Seven Key Steps to Toddler-Proofing Your Home

A picture of a baby climbing in a house that needs toddler-proofing

Toddler-proofing your house: seven key ways to ensure your little ones live and play in a safe environment.

This guest article about toddler-proofing your home is written by Luci Aldrin, a part-time freelance writer and a full-time mother to an inquisitive, energetic toddler. She pens a wide range of publications, primarily interior design and parenting blogs.

When you have a toddler at home, there can never be a dull moment. Crawling, climbing, running—your busy toddler is always on the go. Every child is different; while some babies are natural climbers, others can’t resist getting into things, opening and emptying drawers or even crawling through garage doors. While all this activity is part of their overall development, these are the very things that can get them into trouble and, worse, injuries.

Unintentional injuries and falls in their home are the reasons why at least 58,000 children are hospitalised every year. Let’s face it, your tiny tots are bolder than you—which means you will have to think of ways to outsmart them to keep them safe. Here are seven smart steps you can focus on for toddler-proofing your home.

Remove breakables and sharp objects in the living room

With lots of furniture, tables and decorative things around, the living room is an enticing playground for toddlers. Check your furniture to see if there are sharp corners or nails sticking out. Use anchors or furniture straps to secure furniture and use soft padding on any sharp corners or counters.

Baby-proof the bathrooms

Kids love water and will get into anything that has water if they can. Ensure you don’t leave a bath or sink with water in it, or a shower running. Don’t leave kids unsupervised in the bathrooms and always remember to close and lock bathroom doors when not in use. Be mindful of the dust bin in the bathroom and don’t leave sharp objects, including razors, used cotton buds, medicines or dental floss in them.

Use a safety gate in the kitchen

The ideal way to toddler-proof your kitchen is to use a safety gate to block access. If you can’t use a safety gate, examine your kitchen to see if there are any low-level appliances or pointed objects. Keep sharp kitchen tools in a locked drawer, stock appliances higher up on shelves where your toddlers can’t reach and keep rubbish bins in a closed cupboard with a child safety lock.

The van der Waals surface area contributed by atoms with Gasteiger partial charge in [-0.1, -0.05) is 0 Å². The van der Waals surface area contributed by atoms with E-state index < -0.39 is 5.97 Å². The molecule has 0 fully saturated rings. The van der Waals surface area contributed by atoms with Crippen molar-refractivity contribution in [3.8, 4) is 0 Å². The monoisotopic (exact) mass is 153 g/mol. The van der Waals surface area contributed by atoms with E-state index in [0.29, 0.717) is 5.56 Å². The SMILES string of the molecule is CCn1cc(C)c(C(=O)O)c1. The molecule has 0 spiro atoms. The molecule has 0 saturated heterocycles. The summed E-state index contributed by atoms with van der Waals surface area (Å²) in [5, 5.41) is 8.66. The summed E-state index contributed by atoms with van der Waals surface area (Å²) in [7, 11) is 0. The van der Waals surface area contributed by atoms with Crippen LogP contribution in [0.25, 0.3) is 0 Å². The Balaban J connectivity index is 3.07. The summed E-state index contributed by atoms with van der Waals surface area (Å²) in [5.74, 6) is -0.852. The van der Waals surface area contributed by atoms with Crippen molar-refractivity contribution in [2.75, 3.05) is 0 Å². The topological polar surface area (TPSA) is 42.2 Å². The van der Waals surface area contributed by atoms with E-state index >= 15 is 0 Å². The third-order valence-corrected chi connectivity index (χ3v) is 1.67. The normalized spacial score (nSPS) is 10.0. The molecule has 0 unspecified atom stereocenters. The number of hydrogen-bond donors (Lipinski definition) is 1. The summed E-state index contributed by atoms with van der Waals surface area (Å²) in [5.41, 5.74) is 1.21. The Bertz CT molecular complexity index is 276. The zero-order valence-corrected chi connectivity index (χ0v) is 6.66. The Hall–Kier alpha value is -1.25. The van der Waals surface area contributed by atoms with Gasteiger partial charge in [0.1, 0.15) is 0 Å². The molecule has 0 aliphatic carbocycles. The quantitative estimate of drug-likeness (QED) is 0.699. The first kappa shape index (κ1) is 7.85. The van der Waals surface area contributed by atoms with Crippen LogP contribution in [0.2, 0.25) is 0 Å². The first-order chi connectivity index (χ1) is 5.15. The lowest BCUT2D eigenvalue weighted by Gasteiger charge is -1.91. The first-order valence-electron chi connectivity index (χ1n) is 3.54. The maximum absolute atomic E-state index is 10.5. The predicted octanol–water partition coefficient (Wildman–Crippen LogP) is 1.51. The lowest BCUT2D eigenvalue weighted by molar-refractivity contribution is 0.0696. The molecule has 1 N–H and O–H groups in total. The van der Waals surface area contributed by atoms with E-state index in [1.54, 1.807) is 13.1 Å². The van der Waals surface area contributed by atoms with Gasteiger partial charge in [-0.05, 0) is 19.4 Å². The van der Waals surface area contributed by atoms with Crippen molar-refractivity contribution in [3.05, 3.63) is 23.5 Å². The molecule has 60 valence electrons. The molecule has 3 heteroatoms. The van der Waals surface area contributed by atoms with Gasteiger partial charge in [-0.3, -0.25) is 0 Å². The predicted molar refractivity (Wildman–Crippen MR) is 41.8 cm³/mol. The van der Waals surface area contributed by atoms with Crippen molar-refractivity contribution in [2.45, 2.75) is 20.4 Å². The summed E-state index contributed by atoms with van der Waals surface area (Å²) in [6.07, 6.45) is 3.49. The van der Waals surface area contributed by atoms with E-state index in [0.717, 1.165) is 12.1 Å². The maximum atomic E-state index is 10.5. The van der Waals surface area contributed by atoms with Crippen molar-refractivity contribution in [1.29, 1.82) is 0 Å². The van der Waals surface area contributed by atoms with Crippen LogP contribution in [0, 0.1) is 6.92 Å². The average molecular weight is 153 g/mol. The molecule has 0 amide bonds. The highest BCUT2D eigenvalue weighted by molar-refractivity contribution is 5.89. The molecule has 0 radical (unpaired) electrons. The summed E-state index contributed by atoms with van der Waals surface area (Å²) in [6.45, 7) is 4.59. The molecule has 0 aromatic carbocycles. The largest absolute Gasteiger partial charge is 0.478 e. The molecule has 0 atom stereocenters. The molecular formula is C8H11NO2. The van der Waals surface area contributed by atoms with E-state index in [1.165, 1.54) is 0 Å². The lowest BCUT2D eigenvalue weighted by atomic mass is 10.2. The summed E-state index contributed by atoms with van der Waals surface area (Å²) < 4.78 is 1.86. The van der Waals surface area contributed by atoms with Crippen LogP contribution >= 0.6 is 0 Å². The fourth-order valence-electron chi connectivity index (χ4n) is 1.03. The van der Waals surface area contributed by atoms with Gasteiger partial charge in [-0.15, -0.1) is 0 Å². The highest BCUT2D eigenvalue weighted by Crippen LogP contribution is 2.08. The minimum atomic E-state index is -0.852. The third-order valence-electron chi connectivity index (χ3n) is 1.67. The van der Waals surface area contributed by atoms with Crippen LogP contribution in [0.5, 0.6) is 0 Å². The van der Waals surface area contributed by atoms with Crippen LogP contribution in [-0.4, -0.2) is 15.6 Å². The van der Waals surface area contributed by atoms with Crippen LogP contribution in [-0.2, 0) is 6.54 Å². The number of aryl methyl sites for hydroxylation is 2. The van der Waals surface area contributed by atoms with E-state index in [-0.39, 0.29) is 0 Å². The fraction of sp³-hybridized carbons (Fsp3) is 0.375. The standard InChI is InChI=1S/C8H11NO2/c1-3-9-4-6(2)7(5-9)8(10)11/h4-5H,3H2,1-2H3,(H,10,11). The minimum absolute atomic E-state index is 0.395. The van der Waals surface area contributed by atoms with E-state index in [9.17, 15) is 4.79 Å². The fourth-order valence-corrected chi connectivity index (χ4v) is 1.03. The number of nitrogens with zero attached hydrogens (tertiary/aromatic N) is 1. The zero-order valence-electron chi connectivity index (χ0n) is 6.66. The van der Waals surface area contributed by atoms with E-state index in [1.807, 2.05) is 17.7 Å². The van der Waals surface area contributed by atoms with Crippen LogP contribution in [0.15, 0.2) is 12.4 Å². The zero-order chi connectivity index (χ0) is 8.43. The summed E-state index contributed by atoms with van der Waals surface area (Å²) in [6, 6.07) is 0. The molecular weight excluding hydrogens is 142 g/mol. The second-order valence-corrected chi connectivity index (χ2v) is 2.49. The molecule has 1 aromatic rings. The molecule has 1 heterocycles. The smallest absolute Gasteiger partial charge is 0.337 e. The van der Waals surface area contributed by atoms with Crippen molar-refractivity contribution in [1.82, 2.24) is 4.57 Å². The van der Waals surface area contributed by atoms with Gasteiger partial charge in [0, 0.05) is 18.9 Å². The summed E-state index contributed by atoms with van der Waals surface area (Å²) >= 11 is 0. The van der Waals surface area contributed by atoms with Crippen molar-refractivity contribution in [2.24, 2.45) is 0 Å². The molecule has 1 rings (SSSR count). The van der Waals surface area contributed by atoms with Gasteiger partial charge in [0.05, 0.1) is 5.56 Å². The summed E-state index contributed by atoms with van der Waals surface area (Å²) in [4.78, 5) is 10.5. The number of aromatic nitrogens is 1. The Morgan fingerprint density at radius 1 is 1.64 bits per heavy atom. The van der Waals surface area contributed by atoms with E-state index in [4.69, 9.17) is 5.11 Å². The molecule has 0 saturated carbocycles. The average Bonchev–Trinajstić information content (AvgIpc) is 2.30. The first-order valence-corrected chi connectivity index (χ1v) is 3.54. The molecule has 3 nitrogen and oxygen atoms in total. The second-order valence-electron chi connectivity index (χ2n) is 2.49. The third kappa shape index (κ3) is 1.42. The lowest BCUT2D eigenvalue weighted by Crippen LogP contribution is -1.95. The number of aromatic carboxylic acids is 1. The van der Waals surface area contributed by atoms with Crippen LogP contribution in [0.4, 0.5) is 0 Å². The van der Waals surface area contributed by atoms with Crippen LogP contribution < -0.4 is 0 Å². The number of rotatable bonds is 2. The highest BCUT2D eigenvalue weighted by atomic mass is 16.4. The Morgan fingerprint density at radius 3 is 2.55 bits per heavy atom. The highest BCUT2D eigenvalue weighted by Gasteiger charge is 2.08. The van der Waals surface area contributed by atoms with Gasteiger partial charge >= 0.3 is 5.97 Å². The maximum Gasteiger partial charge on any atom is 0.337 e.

Remove small objects in bedrooms

The bedroom and study can be a toddler’s delight and a parent’s nightmare. Small objects, including pens, pencils, glue, rubber bands, bobby pins, combs, tweezers, scissors and plastic bags are potential choking hazards. Keep them in locked cupboards or high up on shelves where your toddler cannot reach even when standing up on a chair. Use window guards and restrict window openings.


Focus on electricity safety

Get all the wiring and power outlets checked regularly, and immediately repair anything that is damaged or worn out. Turn off all switches and electrical appliances when not in use and put a safety cover on power points to prevent your toddler from sticking their fingers into them. Fasten electrical cords from all appliances such as telephones, vacuum cleaners, TVs, hairdryers and computers.

Make the stairs safe

When toddler-proofing your home, also ensure stairs have bannisters and handrails that run the entire length of the stairs. Stair bannisters need to have close posts to prevent your toddler from getting into the spaces.

Install sensors on garage doors

Automatic garage doors and driveway gates pose a serious injury risk for toddlers. Children are fascinated by moving garage doors and can be tempted to crawl near them. While it is important to keep the garage and driveway gate remotes out of reach, another key aspect to focus on is installing additional safety features on the garage doors.

Doors Direct, the licensed garage door experts, recommend installing a sensor light above your garage door. The sensors improve visibility while causing the garage door to stop and reverse in case of contact with any object. Garage doors with finger-proof safety have curved edges that protect fingers from getting trapped in the folds of the garage door.

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